The future of the British Grand Prix is once again in doubt, according to Silverstone’s executive director Stuart Pringle.
The venue has hosted the British Grand Prix every year since 1987, having shared the event with other circuits before that, and is no stranger to financial difficulties that threaten the future of Britain’s Grand Prix.
Unlike other events of its type, the British GP receives no financial support from the British government and now, Stuart Pringle has stated that he has little choice but to terminate the current contract.
“We’ve made it clear to the Formula One management that we can’t live with the present contract beyond 2019,” he told The Guardian newspaper.
“We are pretty much a full house and we are charging pretty much a full price. And we still can’t make the sums add up,” he added.
Under the current contract, Silverstone will pay up to £27million to host the British Grand Prix and Pringle believes it simply can’t be done. He insists, therefore, that the break clause in the current contract — which runs until 2026 — has to be activated.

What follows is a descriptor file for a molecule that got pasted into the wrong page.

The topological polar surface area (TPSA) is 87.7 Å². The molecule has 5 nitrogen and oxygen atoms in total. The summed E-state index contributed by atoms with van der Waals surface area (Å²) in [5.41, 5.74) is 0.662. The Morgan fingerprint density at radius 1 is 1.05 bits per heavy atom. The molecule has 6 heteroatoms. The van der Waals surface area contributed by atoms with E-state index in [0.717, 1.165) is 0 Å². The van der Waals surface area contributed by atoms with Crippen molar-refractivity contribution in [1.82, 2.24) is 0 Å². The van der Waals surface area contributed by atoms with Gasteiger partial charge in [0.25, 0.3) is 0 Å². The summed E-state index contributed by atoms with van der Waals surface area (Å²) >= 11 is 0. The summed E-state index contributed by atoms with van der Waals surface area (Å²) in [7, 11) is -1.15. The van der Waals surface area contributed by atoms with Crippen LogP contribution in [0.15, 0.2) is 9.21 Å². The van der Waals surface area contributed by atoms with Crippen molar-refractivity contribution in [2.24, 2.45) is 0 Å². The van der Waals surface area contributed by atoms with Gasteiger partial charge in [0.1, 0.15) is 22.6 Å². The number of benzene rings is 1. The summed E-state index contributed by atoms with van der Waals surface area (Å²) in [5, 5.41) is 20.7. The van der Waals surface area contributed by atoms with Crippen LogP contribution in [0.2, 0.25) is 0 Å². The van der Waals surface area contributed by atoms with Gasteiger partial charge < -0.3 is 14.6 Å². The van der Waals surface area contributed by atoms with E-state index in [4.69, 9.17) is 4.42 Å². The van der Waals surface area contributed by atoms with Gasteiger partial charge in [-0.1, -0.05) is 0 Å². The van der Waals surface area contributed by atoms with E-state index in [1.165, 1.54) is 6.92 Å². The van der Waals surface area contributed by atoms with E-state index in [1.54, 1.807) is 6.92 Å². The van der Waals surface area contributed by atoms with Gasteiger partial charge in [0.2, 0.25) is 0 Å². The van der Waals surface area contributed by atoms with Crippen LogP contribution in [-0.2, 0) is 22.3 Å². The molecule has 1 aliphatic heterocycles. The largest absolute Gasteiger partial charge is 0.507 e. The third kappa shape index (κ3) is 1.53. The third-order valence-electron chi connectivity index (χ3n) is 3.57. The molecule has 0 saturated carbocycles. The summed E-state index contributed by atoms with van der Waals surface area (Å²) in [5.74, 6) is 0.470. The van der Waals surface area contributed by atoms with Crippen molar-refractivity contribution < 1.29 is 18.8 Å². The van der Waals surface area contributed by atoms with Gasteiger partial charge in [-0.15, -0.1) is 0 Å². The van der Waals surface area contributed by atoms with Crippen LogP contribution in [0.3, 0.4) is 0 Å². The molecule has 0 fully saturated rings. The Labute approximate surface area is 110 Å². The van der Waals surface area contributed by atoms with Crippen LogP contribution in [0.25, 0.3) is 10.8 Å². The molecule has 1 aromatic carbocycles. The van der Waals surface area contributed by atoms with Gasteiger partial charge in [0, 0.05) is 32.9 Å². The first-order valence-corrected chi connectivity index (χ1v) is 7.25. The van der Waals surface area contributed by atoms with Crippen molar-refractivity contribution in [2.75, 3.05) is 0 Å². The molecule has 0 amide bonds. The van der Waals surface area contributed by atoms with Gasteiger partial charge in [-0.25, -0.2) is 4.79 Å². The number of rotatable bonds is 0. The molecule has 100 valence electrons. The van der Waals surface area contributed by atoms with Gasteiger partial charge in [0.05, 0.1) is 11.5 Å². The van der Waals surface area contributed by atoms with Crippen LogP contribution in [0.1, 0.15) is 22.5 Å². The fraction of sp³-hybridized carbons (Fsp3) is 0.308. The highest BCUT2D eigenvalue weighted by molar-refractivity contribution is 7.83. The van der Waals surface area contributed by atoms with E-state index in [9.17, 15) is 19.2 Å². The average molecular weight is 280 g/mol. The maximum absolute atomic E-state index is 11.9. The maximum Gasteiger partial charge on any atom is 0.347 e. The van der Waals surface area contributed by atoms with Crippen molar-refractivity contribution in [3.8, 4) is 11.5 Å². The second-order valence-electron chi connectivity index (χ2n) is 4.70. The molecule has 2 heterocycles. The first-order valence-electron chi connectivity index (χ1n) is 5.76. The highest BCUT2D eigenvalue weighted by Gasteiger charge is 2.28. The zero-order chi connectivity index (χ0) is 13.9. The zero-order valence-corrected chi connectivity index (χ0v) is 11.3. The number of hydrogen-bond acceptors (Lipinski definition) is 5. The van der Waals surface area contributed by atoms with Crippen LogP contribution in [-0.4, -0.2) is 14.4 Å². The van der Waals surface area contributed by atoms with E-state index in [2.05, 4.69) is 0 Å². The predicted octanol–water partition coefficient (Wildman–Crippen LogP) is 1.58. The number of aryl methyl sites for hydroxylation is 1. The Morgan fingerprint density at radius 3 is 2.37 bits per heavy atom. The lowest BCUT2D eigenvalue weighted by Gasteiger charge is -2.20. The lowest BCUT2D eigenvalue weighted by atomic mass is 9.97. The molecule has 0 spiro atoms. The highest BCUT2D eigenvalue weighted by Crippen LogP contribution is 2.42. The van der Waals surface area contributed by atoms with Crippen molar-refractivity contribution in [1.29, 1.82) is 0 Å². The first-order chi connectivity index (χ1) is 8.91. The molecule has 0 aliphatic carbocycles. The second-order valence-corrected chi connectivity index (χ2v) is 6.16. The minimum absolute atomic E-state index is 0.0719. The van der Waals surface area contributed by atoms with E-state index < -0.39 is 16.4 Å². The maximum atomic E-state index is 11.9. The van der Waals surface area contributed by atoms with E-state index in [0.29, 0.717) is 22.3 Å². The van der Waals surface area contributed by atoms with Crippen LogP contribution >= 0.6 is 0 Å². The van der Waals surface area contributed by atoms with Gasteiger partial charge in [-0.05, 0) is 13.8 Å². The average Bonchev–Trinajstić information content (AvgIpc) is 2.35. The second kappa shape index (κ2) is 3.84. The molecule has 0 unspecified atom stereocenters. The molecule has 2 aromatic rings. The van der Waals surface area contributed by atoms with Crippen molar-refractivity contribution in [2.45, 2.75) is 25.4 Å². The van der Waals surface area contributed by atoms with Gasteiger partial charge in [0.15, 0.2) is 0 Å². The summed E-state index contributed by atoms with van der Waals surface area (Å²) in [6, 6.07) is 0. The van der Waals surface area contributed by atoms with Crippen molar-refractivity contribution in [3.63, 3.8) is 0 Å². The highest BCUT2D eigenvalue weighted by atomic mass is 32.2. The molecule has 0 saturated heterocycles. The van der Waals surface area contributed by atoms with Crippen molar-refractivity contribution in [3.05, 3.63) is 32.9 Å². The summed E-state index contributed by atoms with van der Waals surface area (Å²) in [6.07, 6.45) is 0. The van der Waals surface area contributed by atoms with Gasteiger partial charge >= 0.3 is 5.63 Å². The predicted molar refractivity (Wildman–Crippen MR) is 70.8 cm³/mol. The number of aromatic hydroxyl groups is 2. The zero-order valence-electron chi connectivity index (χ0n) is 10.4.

There is light at the end of the tunnel, however, at least, potentially, as Liberty Media, the new owners of Formula One have previously stated a desire to protect the sport’s heritage events, a status under which the British Grand Prix undoubtedly qualifies.
“Liberty have got some great ideas and we support their plans for a better show and fan experience,” added Pringle.
“But they will likely take years to produce a significant benefit to the circuits – and we haven’t got the luxury of time.
“We need to deal in certainties, not possibilities. I sincerely hope it won’t be the end of Grand Prix racing at Silverstone.”